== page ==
After 60 years of research and development, small working quantum computers now exist. It is predicted that large-scale stable quantum computers will be able to, in minutes, solve the intractable problems that the classes of cryptography protecting information on the Internet and in industry are based upon. These problems were originally selected because they are believed to be infeasible to solve on classical computing architectures, possibly requiring hundreds of thousands of years to compute, and thus providing a high degree of security. If quantum computers can reduce the solution times to minutes, they pose a major threat to these forms of cryptography.
Created by the ASC X9 Quantum Computing Risk Study Group after more than a year of research, the paper provides background on the principles of quantum computing, and covers the state of the industry, quantum's threat to current cryptography, predictions about when this major threat may be realized, and actions that can be taken now to mitigate the risks. This paper will be updated as changes occur in the industry, and it is available for download at no charge.
This report discusses the basics of quantum computers and the quantum algorithms that break classical cryptography, and then shows how those algorithms could be used to attack classical cryptosystems, including secure authentication and communication. The report offers general recommendations for mitigating the impacts of quantum computing. It also provides a background in the main branches of mathematics that are thought to yield quantum-safe cryptographic schemes. The report is also available for download at no charge.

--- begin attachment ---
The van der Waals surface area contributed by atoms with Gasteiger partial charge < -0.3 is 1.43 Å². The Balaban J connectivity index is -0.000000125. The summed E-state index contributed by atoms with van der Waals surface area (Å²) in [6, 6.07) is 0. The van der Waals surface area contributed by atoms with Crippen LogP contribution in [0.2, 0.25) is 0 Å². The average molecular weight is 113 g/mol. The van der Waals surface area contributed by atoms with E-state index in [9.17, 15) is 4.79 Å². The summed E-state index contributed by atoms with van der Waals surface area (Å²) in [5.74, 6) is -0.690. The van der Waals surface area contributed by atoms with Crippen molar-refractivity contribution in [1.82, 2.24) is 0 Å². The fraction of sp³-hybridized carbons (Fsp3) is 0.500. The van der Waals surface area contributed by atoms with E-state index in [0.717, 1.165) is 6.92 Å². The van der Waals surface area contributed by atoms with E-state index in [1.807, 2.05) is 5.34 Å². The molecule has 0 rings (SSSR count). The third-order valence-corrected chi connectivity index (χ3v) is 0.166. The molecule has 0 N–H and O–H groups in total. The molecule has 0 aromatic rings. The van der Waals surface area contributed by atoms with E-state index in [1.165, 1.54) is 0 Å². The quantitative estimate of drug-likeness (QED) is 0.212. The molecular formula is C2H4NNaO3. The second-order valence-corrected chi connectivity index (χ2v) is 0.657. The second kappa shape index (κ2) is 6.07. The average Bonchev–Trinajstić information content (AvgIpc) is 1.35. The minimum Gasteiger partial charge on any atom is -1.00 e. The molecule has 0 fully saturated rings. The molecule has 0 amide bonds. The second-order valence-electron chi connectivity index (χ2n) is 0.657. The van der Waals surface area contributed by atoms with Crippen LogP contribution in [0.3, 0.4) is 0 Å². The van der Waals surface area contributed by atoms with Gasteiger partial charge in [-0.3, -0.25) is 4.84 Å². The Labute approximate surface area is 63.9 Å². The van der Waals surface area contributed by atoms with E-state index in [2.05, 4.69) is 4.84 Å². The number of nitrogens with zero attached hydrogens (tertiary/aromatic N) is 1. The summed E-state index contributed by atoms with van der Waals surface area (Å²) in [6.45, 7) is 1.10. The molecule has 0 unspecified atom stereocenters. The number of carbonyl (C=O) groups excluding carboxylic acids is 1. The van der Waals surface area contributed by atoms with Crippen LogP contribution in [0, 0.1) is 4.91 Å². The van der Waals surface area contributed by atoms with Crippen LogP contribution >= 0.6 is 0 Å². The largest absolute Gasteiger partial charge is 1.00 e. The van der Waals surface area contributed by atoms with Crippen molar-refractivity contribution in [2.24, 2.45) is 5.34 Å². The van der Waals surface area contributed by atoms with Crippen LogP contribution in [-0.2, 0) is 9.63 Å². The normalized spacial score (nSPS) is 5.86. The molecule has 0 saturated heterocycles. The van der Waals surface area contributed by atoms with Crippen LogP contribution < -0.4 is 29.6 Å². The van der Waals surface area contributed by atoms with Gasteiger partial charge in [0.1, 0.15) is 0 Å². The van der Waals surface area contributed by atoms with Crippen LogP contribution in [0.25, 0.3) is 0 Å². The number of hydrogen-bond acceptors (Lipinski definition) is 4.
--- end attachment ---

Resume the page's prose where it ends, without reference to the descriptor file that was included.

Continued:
As described in the new white paper and Technical Report, the advent of quantum computing will make cybersecurity attacks more difficult to prevent, placing the financial services industry at greater risk. Currently deployed standards may not offer sufficient security. The new standard will augment the extensible and algorithm-agnostic CMS messages in the current X9.73 standard, in order to help the financial services industry transition to quantum-safe solutions. The work has been assigned to X9's F4 subcommittee on Cybersecurity and Cryptographic Solutions. Interested parties are invited to participate in this effort.
"X9 has been out in front of the industry in recognizing the quantum threat and has begun the groundwork necessary to fortify our standards against quantum-enabled attackers", stated Philip Lafrance, Standards Manager at ISARA Corporation, editor of the Technical Report and a participant in the creation of the white paper. "It has been a pleasure to work with such a qualified and experienced group of individuals in producing these two reports, and our collective mission is to continue to educate the community about the coming quantum threat, and successfully update our standards in time to mitigate it."